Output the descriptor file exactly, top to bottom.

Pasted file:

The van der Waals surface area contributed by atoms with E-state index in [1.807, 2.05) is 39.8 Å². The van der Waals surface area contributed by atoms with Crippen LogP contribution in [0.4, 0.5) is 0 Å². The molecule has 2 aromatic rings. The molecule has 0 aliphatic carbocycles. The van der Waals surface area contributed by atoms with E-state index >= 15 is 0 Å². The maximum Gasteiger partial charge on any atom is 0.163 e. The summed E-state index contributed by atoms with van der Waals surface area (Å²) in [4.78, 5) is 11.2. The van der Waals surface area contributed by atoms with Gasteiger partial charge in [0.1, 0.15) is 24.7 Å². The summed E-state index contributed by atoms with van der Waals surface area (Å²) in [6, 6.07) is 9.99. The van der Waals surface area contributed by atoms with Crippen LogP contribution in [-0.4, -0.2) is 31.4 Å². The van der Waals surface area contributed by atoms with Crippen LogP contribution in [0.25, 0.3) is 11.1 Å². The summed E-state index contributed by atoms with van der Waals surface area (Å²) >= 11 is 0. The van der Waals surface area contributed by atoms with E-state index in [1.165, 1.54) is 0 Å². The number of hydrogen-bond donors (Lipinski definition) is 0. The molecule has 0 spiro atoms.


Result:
The van der Waals surface area contributed by atoms with E-state index in [1.807, 2.05) is 39.8 Å². The van der Waals surface area contributed by atoms with Crippen LogP contribution in [0.4, 0.5) is 0 Å². The molecule has 2 aromatic rings. The molecule has 0 aliphatic carbocycles. The van der Waals surface area contributed by atoms with E-state index >= 15 is 0 Å². The maximum Gasteiger partial charge on any atom is 0.163 e. The summed E-state index contributed by atoms with van der Waals surface area (Å²) in [4.78, 5) is 11.2. The van der Waals surface area contributed by atoms with Gasteiger partial charge in [0.1, 0.15) is 24.7 Å². The summed E-state index contributed by atoms with van der Waals surface area (Å²) in [6, 6.07) is 9.99. The van der Waals surface area contributed by atoms with Crippen LogP contribution in [-0.4, -0.2) is 31.4 Å². The van der Waals surface area contributed by atoms with Crippen LogP contribution in [0.25, 0.3) is 11.1 Å². The summed E-state index contributed by atoms with van der Waals surface area (Å²) >= 11 is 0. The van der Waals surface area contributed by atoms with E-state index in [1.165, 1.54) is 0 Å². The number of hydrogen-bond donors (Lipinski definition) is 0. The molecule has 0 spiro atoms.